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Data from: The ecology and evolution of seed predation by Darwin's finches on Tribulus cistoides on the Galápagos Islands

Cite this dataset

Carvajal-Endara, Sofía et al. (2020). Data from: The ecology and evolution of seed predation by Darwin's finches on Tribulus cistoides on the Galápagos Islands [Dataset]. Dryad.


Predator-prey interactions play a key role in the evolution of species traits through antagonistic coevolutionary arms-races. The evolution of beak morphology in the Darwin’s finches in response to competition for seed resources is a classic example of evolution by natural selection. The seeds of Tribulus cistoides are an important food source for the largest ground finch species (Geospiza fortis, G. magnirostris, and G. conirostris) in dry months, and the hard spiny morphology of the fruits are a potent agent of selection that drives contemporary evolutionary change in finch beak morphology. Although the effects of these interaction on finches are well known, how seed predation affects the ecology and evolution of the plants is poorly understood. Here we examine whether seed predation by Darwin’s finches affects the ecology and evolution of T. cistoides. We ask whether the intensity of seed predation and the strength of natural selection by finches on fruit defense traits varies among populations, islands, years, or with varying finch community composition (i.e., the presence/absence of the largest beaked species, which feed on T. cistoides most easily). We then further test whether T. cistoides fruit defenses have diverged among islands in response to spatial variation in finch communities. We addressed these questions by examining seed predation by finches in 30 populations of T. cistoides over three years. Our study reveals three key results. First, Darwin’s finches strongly influence T. cistoides seed survival, whereby seed predation varies with differences in finch community composition among islands and in response to inter-annual fluctuations in precipitation. Second, finches impose phenotypic selection on T. cistoides fruit morphology, whereby smaller and harder fruits with longer or more spines exhibited higher seed survival. Variation in finch community composition and precipitation also explains variation in phenotypic selection on fruit defense traits. Third, variation in the number of spines on fruits among islands is consistent with divergent phenotypic selection imposed by variation in finch community composition among islands. These results suggest that Darwin’s finches and T. cistoides are experiencing an ongoing coevolutionary arms-race, and that the strength of this coevolution varies in space and time.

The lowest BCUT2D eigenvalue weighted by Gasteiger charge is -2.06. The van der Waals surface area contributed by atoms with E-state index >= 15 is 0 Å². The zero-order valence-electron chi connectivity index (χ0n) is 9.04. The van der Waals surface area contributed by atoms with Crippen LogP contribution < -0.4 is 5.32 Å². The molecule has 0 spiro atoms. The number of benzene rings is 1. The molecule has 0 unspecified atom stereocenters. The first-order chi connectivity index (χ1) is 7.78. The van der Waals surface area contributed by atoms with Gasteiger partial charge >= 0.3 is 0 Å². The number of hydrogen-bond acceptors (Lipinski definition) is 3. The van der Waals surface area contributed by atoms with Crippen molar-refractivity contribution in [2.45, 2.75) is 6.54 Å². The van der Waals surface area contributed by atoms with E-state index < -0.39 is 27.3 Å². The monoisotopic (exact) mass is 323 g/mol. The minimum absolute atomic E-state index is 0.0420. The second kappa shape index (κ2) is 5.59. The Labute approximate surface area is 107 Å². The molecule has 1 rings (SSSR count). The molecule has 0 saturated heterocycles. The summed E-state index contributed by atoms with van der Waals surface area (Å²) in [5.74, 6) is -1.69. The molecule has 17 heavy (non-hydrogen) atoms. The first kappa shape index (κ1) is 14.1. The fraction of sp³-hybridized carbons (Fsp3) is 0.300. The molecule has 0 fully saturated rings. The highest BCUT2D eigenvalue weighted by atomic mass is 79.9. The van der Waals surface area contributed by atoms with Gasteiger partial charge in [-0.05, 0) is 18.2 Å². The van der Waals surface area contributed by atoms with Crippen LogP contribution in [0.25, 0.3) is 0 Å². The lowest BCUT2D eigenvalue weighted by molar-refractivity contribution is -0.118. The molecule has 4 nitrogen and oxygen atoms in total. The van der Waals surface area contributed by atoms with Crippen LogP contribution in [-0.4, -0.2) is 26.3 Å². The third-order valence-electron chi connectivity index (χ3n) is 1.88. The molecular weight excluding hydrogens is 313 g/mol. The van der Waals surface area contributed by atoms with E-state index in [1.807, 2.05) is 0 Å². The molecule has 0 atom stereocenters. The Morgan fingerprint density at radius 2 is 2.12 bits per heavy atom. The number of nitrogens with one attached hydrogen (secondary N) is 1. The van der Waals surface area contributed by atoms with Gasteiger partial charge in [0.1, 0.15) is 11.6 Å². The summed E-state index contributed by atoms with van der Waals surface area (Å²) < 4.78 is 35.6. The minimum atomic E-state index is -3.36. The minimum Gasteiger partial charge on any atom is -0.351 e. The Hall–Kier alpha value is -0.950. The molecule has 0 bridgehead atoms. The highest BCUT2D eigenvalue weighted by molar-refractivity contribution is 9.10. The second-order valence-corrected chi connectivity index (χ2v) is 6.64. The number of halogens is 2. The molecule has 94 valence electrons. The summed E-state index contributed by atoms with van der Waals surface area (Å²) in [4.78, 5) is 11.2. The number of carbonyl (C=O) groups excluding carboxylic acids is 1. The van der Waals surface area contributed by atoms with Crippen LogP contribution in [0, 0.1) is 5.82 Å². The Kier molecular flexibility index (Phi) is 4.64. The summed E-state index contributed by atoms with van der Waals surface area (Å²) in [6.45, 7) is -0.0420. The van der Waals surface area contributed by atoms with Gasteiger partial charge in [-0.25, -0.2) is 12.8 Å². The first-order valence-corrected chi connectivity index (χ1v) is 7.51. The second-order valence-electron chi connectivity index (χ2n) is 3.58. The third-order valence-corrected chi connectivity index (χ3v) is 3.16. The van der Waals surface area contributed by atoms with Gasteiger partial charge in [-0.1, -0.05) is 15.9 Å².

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The Galápagos Islands